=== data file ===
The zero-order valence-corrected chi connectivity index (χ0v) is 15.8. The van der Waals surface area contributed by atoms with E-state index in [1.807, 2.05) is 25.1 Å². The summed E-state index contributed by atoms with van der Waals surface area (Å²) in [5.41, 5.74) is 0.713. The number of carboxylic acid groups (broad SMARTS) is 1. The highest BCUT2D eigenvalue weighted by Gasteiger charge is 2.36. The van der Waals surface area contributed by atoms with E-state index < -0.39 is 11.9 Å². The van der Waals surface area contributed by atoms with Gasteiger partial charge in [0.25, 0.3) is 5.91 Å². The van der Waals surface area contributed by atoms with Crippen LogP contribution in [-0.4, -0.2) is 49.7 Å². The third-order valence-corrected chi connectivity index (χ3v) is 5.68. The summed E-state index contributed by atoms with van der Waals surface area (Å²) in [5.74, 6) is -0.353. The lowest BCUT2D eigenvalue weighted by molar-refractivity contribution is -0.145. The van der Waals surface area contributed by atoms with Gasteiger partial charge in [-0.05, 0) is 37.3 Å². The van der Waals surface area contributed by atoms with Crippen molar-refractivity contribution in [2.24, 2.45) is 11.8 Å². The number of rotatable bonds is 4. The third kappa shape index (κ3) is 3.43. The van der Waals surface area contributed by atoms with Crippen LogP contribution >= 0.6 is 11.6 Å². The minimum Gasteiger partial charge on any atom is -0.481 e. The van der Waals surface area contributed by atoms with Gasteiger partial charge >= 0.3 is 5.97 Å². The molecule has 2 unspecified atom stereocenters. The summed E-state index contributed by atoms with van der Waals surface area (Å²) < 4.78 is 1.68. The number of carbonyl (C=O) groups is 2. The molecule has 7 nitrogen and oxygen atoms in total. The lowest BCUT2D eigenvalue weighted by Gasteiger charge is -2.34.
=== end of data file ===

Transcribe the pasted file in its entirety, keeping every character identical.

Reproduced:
The zero-order valence-corrected chi connectivity index (χ0v) is 15.8. The van der Waals surface area contributed by atoms with E-state index in [1.807, 2.05) is 25.1 Å². The summed E-state index contributed by atoms with van der Waals surface area (Å²) in [5.41, 5.74) is 0.713. The number of carboxylic acid groups (broad SMARTS) is 1. The highest BCUT2D eigenvalue weighted by Gasteiger charge is 2.36. The van der Waals surface area contributed by atoms with E-state index < -0.39 is 11.9 Å². The van der Waals surface area contributed by atoms with Gasteiger partial charge in [0.25, 0.3) is 5.91 Å². The van der Waals surface area contributed by atoms with Crippen LogP contribution in [-0.4, -0.2) is 49.7 Å². The third-order valence-corrected chi connectivity index (χ3v) is 5.68. The summed E-state index contributed by atoms with van der Waals surface area (Å²) in [5.74, 6) is -0.353. The lowest BCUT2D eigenvalue weighted by molar-refractivity contribution is -0.145. The van der Waals surface area contributed by atoms with Gasteiger partial charge in [-0.05, 0) is 37.3 Å². The van der Waals surface area contributed by atoms with Crippen molar-refractivity contribution in [2.24, 2.45) is 11.8 Å². The number of rotatable bonds is 4. The third kappa shape index (κ3) is 3.43. The van der Waals surface area contributed by atoms with Crippen LogP contribution >= 0.6 is 11.6 Å². The minimum Gasteiger partial charge on any atom is -0.481 e. The van der Waals surface area contributed by atoms with Gasteiger partial charge >= 0.3 is 5.97 Å². The molecule has 2 unspecified atom stereocenters. The summed E-state index contributed by atoms with van der Waals surface area (Å²) < 4.78 is 1.68. The number of carbonyl (C=O) groups is 2. The molecule has 7 nitrogen and oxygen atoms in total. The lowest BCUT2D eigenvalue weighted by Gasteiger charge is -2.34.